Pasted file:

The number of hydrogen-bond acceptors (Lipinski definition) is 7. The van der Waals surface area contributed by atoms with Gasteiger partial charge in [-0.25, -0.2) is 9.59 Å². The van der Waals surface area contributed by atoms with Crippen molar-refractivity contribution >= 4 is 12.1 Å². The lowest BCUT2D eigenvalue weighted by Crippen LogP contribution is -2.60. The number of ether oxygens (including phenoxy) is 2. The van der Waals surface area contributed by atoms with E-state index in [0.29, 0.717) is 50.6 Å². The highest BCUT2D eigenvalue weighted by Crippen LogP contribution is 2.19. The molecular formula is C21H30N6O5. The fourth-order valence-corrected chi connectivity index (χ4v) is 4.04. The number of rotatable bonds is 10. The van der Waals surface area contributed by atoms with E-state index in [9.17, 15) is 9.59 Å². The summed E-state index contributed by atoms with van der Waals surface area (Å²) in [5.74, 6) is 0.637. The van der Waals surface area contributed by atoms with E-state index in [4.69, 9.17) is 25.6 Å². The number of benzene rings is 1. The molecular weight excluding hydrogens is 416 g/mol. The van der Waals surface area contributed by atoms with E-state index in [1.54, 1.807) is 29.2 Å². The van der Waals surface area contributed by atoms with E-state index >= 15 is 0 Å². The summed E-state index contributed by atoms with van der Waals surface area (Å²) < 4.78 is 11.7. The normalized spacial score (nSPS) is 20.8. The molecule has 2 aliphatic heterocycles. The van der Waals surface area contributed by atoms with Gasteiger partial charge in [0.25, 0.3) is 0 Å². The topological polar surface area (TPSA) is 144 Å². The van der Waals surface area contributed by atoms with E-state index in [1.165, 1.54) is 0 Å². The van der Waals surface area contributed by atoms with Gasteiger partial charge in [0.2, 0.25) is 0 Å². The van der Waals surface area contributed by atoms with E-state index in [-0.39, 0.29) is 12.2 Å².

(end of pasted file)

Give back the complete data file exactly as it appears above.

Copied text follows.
The number of hydrogen-bond acceptors (Lipinski definition) is 7. The van der Waals surface area contributed by atoms with Gasteiger partial charge in [-0.25, -0.2) is 9.59 Å². The van der Waals surface area contributed by atoms with Crippen molar-refractivity contribution >= 4 is 12.1 Å². The lowest BCUT2D eigenvalue weighted by Crippen LogP contribution is -2.60. The number of ether oxygens (including phenoxy) is 2. The van der Waals surface area contributed by atoms with E-state index in [0.29, 0.717) is 50.6 Å². The highest BCUT2D eigenvalue weighted by Crippen LogP contribution is 2.19. The molecular formula is C21H30N6O5. The fourth-order valence-corrected chi connectivity index (χ4v) is 4.04. The number of rotatable bonds is 10. The van der Waals surface area contributed by atoms with E-state index in [9.17, 15) is 9.59 Å². The summed E-state index contributed by atoms with van der Waals surface area (Å²) in [5.74, 6) is 0.637. The van der Waals surface area contributed by atoms with E-state index in [4.69, 9.17) is 25.6 Å². The number of benzene rings is 1. The molecular weight excluding hydrogens is 416 g/mol. The van der Waals surface area contributed by atoms with E-state index in [1.54, 1.807) is 29.2 Å². The van der Waals surface area contributed by atoms with E-state index >= 15 is 0 Å². The summed E-state index contributed by atoms with van der Waals surface area (Å²) < 4.78 is 11.7. The normalized spacial score (nSPS) is 20.8. The molecule has 2 aliphatic heterocycles. The van der Waals surface area contributed by atoms with Gasteiger partial charge in [0.25, 0.3) is 0 Å². The topological polar surface area (TPSA) is 144 Å². The van der Waals surface area contributed by atoms with E-state index in [1.165, 1.54) is 0 Å². The van der Waals surface area contributed by atoms with Gasteiger partial charge in [0.2, 0.25) is 0 Å². The van der Waals surface area contributed by atoms with E-state index in [-0.39, 0.29) is 12.2 Å².